Clint, a stocky driver in a green uniform, said, “Ya know, Jim, I got three kids and I’m just scraping by. Guess I might have to put Mama to work in that new WalMart they’re building--‘specially now that she’s saying she wants to send ‘em to college.”

“Yeah, sounds like my old lady” replied his tall, sandy-haired boothmate.  “I don’t know where they get these ideas that everybody needs to go to college. I told my kids that when they turn 18, their butts are going out my door. They can damn well get a job. They want to go to college, they can pay their own way.”

Clint edged his bulk out of the booth. “Well, better get on the road. Got a load of furniture that has to be in Philly in the morning.”

“I’m outta here in a minute too”, said Jim. “Have a good run and keep the shiny side up, pal.”

Faye delivered Brian’s ample plate of steaming food without comment. As he ate, he reflected on the conversation he had just overheard. If things were so bad, why didn’t these men want something better for their children, and why weren’t they looking for something better for themselves? He suspected that they found their life rewarding and that complaining was recreation for them. When he compared it with his chosen field of engineering, long-haul trucking didn’t look so bad. The drivers worked long hours away from home, but they didn’t have to perform on the job while dealing with continuing education, professional licensing and liability, wearing a tie to work, endless meetings, and kissing up to suits in the corner office.

Brian paid for his meal, returned to his truck and headed for the gasoline pumps to fill up before getting back on the road.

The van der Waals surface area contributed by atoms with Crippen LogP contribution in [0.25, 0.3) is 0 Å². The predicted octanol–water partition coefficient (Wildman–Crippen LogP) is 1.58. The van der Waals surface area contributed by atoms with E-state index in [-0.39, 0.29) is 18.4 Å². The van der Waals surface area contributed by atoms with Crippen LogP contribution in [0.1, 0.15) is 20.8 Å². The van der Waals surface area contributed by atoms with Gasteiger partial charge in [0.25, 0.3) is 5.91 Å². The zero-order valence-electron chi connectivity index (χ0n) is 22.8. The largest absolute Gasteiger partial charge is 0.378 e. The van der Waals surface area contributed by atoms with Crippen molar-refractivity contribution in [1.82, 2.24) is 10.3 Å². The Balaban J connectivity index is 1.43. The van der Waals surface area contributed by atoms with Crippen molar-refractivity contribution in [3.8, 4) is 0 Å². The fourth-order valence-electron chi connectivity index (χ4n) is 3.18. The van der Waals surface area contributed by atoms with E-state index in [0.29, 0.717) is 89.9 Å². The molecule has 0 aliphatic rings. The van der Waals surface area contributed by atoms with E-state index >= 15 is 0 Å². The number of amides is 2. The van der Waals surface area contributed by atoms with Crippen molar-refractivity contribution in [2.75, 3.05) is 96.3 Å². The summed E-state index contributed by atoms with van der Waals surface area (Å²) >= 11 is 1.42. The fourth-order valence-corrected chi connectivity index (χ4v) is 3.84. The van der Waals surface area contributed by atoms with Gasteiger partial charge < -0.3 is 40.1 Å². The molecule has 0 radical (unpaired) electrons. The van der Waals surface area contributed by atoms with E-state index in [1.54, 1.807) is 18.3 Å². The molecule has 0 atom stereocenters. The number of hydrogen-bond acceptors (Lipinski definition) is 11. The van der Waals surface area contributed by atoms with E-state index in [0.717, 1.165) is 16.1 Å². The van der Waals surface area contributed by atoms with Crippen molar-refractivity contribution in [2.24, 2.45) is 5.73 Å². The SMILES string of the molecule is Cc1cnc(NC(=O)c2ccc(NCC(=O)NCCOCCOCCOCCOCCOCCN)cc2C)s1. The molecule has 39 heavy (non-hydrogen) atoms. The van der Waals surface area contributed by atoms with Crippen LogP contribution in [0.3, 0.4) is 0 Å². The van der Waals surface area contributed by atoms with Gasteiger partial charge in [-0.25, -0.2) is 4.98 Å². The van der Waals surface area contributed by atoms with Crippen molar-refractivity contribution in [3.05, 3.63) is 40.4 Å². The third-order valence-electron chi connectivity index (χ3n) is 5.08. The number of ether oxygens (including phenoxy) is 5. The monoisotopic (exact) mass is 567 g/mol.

Jim raised his cup. “Hey Faye, can you warm this up?” The waitress rushed to the booth with her coffee pot.

“Hey, didja hear that old waitresses never die?” he asked.


“Nah, they just lose their tips.”

“Well, that ain’t gonna happen to me for a while.” She waggled her shoulders as she leaned to wipe the table, giving Jim a view of shifting breasts.

“Now I got one for you. Did you know that old truckers never die?”

“Okay, I give.”

“They just get a new Peterbuilt.”

Jim licked his finger and made an imaginary mark in the air. “One for you.”  He paused. “You know it just so happens that’s what I’ve got parked out in the lot.” He nodded toward a rig with a gleaming candy-apple red tractor.

Faye’s eyebrows arced up. “Yeah? Sleeper cab and all?”

“Sure; you want a tour?” he asked with his own brow lift.

Moving away with a coy toss of the head, she said, “Oh, you men are all alike!”

Jim stole a quick glance at his watch and called, “Bring me a slice of that rhubarb pie, Sugar.”

Fifteen minutes later, Jim wheeled his rig out of the parking lot and onto the access road. He adjusted the cab air conditioner as the KMOX announcer in St. Louis stated that the temperature was a muggy 92 degrees and that central Missouri was under a severe thunderstorm watch. The massive engine of the Peterbuilt purred as he powered up the ramp onto the interstate. When he was up to speed, he again checked his watch. He would have to push it to make his unload time at the lumber distribution warehouse in Tulsa. He knew that he had spent too much time on his stop, but he mused that it could have been worth while. Another quick calculation told him that he could be back in the area by the time Faye got off her next shift.